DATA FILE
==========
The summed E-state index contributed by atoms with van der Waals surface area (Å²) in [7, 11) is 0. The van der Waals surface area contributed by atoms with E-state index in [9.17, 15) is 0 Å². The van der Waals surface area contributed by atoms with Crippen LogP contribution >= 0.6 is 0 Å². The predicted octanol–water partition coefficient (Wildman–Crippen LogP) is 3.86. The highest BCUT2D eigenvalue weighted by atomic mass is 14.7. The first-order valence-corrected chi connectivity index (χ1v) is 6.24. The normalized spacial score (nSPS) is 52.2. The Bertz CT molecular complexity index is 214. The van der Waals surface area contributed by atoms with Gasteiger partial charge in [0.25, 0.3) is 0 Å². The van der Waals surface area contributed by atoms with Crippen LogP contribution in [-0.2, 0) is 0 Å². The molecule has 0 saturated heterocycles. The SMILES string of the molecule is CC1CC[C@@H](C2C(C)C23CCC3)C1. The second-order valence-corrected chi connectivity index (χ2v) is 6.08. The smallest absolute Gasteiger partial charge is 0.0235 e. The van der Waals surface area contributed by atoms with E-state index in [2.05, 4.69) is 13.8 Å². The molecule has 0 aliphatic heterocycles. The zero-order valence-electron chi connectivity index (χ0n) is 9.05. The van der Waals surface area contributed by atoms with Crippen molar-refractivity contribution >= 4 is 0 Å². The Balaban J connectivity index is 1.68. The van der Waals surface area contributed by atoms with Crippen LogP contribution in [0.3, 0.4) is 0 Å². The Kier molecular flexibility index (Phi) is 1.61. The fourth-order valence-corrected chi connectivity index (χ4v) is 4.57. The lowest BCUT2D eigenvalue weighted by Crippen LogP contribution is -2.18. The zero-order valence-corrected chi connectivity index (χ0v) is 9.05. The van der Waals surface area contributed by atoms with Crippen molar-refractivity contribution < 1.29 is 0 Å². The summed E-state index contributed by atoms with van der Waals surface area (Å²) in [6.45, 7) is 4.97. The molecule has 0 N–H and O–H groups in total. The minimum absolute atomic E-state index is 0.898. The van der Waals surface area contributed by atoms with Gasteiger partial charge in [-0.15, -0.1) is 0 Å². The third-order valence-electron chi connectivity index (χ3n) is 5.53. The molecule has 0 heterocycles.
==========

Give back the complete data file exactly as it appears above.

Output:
The summed E-state index contributed by atoms with van der Waals surface area (Å²) in [7, 11) is 0. The van der Waals surface area contributed by atoms with E-state index in [9.17, 15) is 0 Å². The van der Waals surface area contributed by atoms with Crippen LogP contribution >= 0.6 is 0 Å². The predicted octanol–water partition coefficient (Wildman–Crippen LogP) is 3.86. The highest BCUT2D eigenvalue weighted by atomic mass is 14.7. The first-order valence-corrected chi connectivity index (χ1v) is 6.24. The normalized spacial score (nSPS) is 52.2. The Bertz CT molecular complexity index is 214. The van der Waals surface area contributed by atoms with Gasteiger partial charge in [0.25, 0.3) is 0 Å². The van der Waals surface area contributed by atoms with Crippen LogP contribution in [-0.2, 0) is 0 Å². The molecule has 0 saturated heterocycles. The SMILES string of the molecule is CC1CC[C@@H](C2C(C)C23CCC3)C1. The second-order valence-corrected chi connectivity index (χ2v) is 6.08. The smallest absolute Gasteiger partial charge is 0.0235 e. The van der Waals surface area contributed by atoms with E-state index in [2.05, 4.69) is 13.8 Å². The molecule has 0 aliphatic heterocycles. The zero-order valence-electron chi connectivity index (χ0n) is 9.05. The van der Waals surface area contributed by atoms with Crippen molar-refractivity contribution >= 4 is 0 Å². The Balaban J connectivity index is 1.68. The van der Waals surface area contributed by atoms with Crippen LogP contribution in [0.3, 0.4) is 0 Å². The Kier molecular flexibility index (Phi) is 1.61. The fourth-order valence-corrected chi connectivity index (χ4v) is 4.57. The lowest BCUT2D eigenvalue weighted by Crippen LogP contribution is -2.18. The zero-order valence-corrected chi connectivity index (χ0v) is 9.05. The van der Waals surface area contributed by atoms with Crippen molar-refractivity contribution < 1.29 is 0 Å². The summed E-state index contributed by atoms with van der Waals surface area (Å²) in [6.45, 7) is 4.97. The molecule has 0 N–H and O–H groups in total. The minimum absolute atomic E-state index is 0.898. The van der Waals surface area contributed by atoms with Gasteiger partial charge in [-0.15, -0.1) is 0 Å². The third-order valence-electron chi connectivity index (χ3n) is 5.53. The molecule has 0 heterocycles.